Friday, January 7, 2011

The Evolution of the Castle: The Late 1980s

This is part two of a series on the evolution of the Lego castle.

6074:  Black Falcon's Fortress

This set, released in 1986, is another mid-sized castle which can open up.  One interesting aspect to this castle (which I only know about because I own the 2002 re-release) is that the outer walls of the castle have holes for pegs, meaning that you can connect other sets to it in order to create larger castles.  Otherwise, this set is a fairly standard design.  The front entire front of the castle is raised up which is something different, but not something significant.  One oddity, however, is the lack of any swords.

6085:  Black Monarch's Castle

Released in 1988 (the year of my birth!) 6085:  Black Monarch's Castle is a dark monolith among other Lego castles.  It's an enormous set, with two towers in the back and a two-story gate tower in the front.  This set also uses a flat baseplate (the last major castle to do so) and has hinges so that it can open up for play.  The attached army is the first iteration of the Dragon Knights, another faction among many.  There's not much else to note, except again the lack of swords, which I do not understand.

6059:  Knight's Stronghold

A simple expansion to 6085:  Black Monarch's Castle, this set is the epitome of the "Battle in a Box," with both Black Falcons and Dragon Knights.  Fairly basic design, but the ability to add it to an already existing set and the inclusion of two warring factions makes this an interesting set.  Additionally, it calls me to question which of these factions are to considered good and evil.  More than likely it is futile and immature to label these factions as being good or evil, when really they may just exist as opposing factions fighting for land and glory.  It may not be until 2000 with Knight's Kingdom I that we can with certainty assume that one faction is good and the other evil.

Part three of this four part series will be on Castle sets in the 1990s.

Thursday, January 6, 2011

2555: Belville Swing Set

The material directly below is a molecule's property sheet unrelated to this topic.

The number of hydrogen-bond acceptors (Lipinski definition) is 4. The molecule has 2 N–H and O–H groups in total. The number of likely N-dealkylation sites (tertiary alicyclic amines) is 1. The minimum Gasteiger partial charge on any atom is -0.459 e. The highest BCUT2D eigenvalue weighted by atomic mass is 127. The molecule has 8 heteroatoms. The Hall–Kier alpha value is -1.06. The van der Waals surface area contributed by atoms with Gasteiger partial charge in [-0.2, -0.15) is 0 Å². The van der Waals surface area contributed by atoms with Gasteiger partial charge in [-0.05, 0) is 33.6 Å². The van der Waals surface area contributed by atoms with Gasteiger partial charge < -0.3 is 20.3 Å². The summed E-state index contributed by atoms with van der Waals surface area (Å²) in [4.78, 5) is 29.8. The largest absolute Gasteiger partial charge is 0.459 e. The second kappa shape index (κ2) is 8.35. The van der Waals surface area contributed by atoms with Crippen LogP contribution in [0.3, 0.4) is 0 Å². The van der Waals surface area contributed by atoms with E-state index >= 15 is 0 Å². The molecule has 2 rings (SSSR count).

The Belville Swing Set was a promotional set released in 1998, available only at Shell gas stations.  Like any Belville set, it features a number of rare parts, such as the apples, basket, chrome piece on top of the swings, and two cats.

First, note the suggested age.  5-12 is nothing surprising, but the addition of the caricature of a small girl not only indicates that the set is for girls, but rather that it should only be bought for girls.  Later Belville sets, such as those released in 2008 dropped this, indicating only the suggested age (as all Lego sets do).

Additionally, note the inclusion of hearts.  Hearts are generally seen as being something that young girls like, but it is interesting that the two girls in the set also have a heart around them.  Are they in love?  Or are they in love with their cats?  Will they one day grow old as cat ladies?

Most interesting however is the fact that this is a Shell gasoline promotion.  Though Shell has not experienced any oil spills that were extensively covered in the media, such as the 1989 Exxon Valdez spill or the 2010 BP Gulf Coast oil spill, Shell has a history of spills in Nigeria (note that these spills, according to some estimate, have been much larger than any other in history SOURCE).  

So, even if Shell has not been targeted in the media for causing any oil spills, it doesn't hurt to be proactive, right?  Which is exactly why a gasoline company would sponsor a Lego toy that feature clean crisp water and a beautiful white dolphin.  Oil spills are often associated with images of sea animals covered in crude oil, which is why the set comes with a completely white dolphin, instead of the more common grey dolphin that Lego more regularly produces.  

Take a step back and examine this set further.  It is a swing set, there is no mention of a coast or water or anything of the sort.  All that it took to turn this set into a seaside swing set was the inclusion of a dolphin, four pieces for the dock, and new cover art.  Shell is clearly associating themselves with clean water and untainted sea life so that younger generations will choose them when going to the pump.  This is a genius piece of marketing.

Monday, January 3, 2011

The Evolution of the Castle: Early Beginnings

The Castle theme is one of the most popular and longest running themes that The Lego Group has produced.  Stretching back from the late 1970s all the way up to the present, it's a theme that many remember fondly.  Castle construction itself has evolved over the years, from simple fortresses to mountainous strongholds.  Today's castles have come full circle, imitating the infamous "Yellow Castle" released in 1978 with a similarly square and baseplate-less design.  I will now take a look at how the castle has changed throughout the years in a multi-part series.